NASA solved the moon-crossing object mystery

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NASA has released a series of images capturing what it says was a Korean spacecraft flying over the surface of the moon at thousands of kilometers per hour.
The images, a series of black and white photos, showed what looked like a smeared line crossing over the moon’s surface.
The LRO managed to capture the moment at a variety of distances 5 miles below the LRO’s orbit, between 5 to 2½ miles.
The LRO’s orbit above the moon is around 31 miles, or 50 kilometers, according to NASA.
Its narrow-angle camera, known as LROC, caught the moment during three orbits where it was close enough to record the Danuri orbiter.
Byrne included a selection of the “unsmeared” images by NASA’s LRO team in an online thread.
The LRO was caught on film last spring by a Korean orbiter.
It snapped the NASA spacecraft flying above it at around 11 miles away on April 7, 2023.


A set of photos that NASA claims show a Korean spacecraft traveling thousands of kilometers per hour across the moon’s surface have been made public.

The last year has seen a rise in interest in cosmological flight among American politicians and the general public, with new committees and groups attempting to determine what the U. S. is aware of objects in flight that have been captured on film.

The space agency announced that it was able to record the moment when two spacecraft flew around the moon’s surface simultaneously, amidst the growing interest in Monday’s solar eclipse.

Photographs of the Korea Aerospace Research Institute’s Danuri lunar orbiter, which is orbiting the moon almost parallel to NASA’s Lunar Reconnaissance Orbiter (LRO), were taken between March 5 and 6, during the 15-year mission.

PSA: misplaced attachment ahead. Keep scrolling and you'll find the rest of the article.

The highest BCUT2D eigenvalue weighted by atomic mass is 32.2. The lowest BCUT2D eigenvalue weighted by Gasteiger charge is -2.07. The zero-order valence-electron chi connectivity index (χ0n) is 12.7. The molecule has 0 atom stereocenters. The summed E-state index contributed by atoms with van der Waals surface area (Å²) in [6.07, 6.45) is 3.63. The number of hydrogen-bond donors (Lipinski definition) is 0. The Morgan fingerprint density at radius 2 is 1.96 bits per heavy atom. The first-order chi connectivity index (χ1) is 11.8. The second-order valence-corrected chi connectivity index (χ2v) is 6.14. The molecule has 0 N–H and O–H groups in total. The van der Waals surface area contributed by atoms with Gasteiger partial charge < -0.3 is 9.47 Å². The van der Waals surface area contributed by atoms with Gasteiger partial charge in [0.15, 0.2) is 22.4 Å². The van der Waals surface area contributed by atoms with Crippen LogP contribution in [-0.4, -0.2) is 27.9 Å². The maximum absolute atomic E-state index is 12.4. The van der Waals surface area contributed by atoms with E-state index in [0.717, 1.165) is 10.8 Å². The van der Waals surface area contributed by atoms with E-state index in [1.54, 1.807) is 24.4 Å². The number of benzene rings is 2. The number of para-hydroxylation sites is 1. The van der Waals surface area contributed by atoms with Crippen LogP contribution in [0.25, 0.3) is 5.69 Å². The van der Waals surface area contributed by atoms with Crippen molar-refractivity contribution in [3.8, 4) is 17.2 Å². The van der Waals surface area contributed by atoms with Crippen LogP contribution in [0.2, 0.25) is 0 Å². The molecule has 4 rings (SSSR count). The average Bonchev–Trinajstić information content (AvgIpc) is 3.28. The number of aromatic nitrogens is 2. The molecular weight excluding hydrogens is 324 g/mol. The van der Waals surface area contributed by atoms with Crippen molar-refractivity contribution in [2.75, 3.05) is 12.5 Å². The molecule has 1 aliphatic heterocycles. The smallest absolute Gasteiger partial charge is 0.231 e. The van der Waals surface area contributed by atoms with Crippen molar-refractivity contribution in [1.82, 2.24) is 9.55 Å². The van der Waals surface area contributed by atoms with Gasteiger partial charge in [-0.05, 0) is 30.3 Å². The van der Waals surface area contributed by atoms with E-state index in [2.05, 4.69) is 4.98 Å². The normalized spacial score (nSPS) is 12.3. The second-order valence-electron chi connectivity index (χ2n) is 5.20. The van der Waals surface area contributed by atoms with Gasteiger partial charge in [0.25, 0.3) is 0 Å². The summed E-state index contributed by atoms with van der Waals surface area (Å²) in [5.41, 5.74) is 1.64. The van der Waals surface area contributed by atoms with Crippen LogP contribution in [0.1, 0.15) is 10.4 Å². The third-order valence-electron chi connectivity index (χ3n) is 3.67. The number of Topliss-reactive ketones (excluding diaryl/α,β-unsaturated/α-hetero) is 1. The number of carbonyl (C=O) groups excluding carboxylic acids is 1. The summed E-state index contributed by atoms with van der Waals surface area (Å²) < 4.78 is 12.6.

A series of monochromatic pictures appeared to depict a smeared line that appeared to cross the lunar surface. The LRO was able to record the event at a range of five miles below its orbit, or between five and two and a half miles. NASA estimates that the LRO’s orbit above the moon is about 31 miles, or 50 km.

In order to explore the surface of Earth’s nearest neighbor and provide fundamental answers about its origin and evolution, as well as our planet’s, NASA’s Goddard Space Flight Center launched the LRO in 2009.

At the Goddard Space Flight Center in Greenbelt, Maryland, the LRO operations team took these pictures. Three orbits were captured by its LROC narrow-angle camera, which was close enough to record the Danuri orbiter. The Korean aircraft was captured in the image as a smeared blur, despite the short exposure.

According to the LROC team, the two craft’s relative velocity was an astounding 3 point 2 kilometers per second, meaning “exquisite” timing was needed to make sure the camera was pointed in the correct direction at the right moment.

Paul Byrne, an associate professor of earth, environmental, and planetary science at St. To be clear, the Danuri orbiter is not an oddly thin load of pixels; rather, it has a fairly typical appearance. Louis from Washington University stated as much. It’s smeared on the LRO’s camera detector, though, due to the incredible speeds involved. “.”.

In an internet discussion, Byrne posted some of the “unsmeared” photos taken by NASA’s LRO team.

A Korean orbiter captured the LRO on camera last spring. On April 7, 2023, at about 11 miles away, it broke apart the NASA spacecraft that was passing over it.

Using an equally hazy image as a starting point, the NASA-funded ShadowCam instrument on board the Danuri lunar probe captured the photo and produced a high-resolution simulation of the orbiter’s route.

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